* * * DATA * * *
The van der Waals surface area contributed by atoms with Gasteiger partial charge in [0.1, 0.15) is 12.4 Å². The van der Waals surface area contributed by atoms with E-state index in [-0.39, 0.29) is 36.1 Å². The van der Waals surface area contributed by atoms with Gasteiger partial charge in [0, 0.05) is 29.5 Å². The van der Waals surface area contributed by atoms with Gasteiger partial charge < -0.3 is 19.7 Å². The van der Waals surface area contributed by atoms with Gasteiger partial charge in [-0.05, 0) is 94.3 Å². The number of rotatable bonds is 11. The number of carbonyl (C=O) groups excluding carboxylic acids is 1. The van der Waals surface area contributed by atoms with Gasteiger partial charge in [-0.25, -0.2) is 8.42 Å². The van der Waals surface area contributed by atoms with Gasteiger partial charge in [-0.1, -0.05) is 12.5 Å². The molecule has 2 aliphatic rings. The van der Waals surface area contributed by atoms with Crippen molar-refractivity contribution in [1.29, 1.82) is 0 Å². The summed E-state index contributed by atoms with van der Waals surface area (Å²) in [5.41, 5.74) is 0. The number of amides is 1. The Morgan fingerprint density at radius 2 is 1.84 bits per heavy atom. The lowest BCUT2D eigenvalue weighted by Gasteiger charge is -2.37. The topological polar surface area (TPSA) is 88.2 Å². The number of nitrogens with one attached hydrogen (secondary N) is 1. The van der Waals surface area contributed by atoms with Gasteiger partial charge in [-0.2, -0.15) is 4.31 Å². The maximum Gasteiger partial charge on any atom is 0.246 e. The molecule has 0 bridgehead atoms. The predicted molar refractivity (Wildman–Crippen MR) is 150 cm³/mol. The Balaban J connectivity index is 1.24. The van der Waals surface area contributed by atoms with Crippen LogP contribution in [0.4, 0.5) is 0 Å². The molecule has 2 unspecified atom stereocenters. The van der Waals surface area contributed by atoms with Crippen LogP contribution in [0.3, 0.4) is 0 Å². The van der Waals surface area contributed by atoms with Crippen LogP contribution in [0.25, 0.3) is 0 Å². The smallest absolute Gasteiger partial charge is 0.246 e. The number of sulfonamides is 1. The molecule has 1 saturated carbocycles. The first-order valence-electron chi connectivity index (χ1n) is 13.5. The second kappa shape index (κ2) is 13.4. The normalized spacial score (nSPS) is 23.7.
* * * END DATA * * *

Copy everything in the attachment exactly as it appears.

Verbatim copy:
The van der Waals surface area contributed by atoms with Gasteiger partial charge in [0.1, 0.15) is 12.4 Å². The van der Waals surface area contributed by atoms with E-state index in [-0.39, 0.29) is 36.1 Å². The van der Waals surface area contributed by atoms with Gasteiger partial charge in [0, 0.05) is 29.5 Å². The van der Waals surface area contributed by atoms with Gasteiger partial charge < -0.3 is 19.7 Å². The van der Waals surface area contributed by atoms with Gasteiger partial charge in [-0.05, 0) is 94.3 Å². The number of rotatable bonds is 11. The number of carbonyl (C=O) groups excluding carboxylic acids is 1. The van der Waals surface area contributed by atoms with Gasteiger partial charge in [-0.25, -0.2) is 8.42 Å². The van der Waals surface area contributed by atoms with Gasteiger partial charge in [-0.1, -0.05) is 12.5 Å². The molecule has 2 aliphatic rings. The van der Waals surface area contributed by atoms with Crippen molar-refractivity contribution in [1.29, 1.82) is 0 Å². The summed E-state index contributed by atoms with van der Waals surface area (Å²) in [5.41, 5.74) is 0. The number of amides is 1. The Morgan fingerprint density at radius 2 is 1.84 bits per heavy atom. The lowest BCUT2D eigenvalue weighted by Gasteiger charge is -2.37. The topological polar surface area (TPSA) is 88.2 Å². The number of nitrogens with one attached hydrogen (secondary N) is 1. The van der Waals surface area contributed by atoms with Gasteiger partial charge in [-0.2, -0.15) is 4.31 Å². The maximum Gasteiger partial charge on any atom is 0.246 e. The molecule has 0 bridgehead atoms. The predicted molar refractivity (Wildman–Crippen MR) is 150 cm³/mol. The Balaban J connectivity index is 1.24. The van der Waals surface area contributed by atoms with Crippen LogP contribution in [0.4, 0.5) is 0 Å². The molecule has 2 unspecified atom stereocenters. The van der Waals surface area contributed by atoms with Crippen LogP contribution in [0.3, 0.4) is 0 Å². The van der Waals surface area contributed by atoms with Crippen LogP contribution in [0.25, 0.3) is 0 Å². The smallest absolute Gasteiger partial charge is 0.246 e. The number of sulfonamides is 1. The molecule has 1 saturated carbocycles. The first-order valence-electron chi connectivity index (χ1n) is 13.5. The second kappa shape index (κ2) is 13.4. The normalized spacial score (nSPS) is 23.7.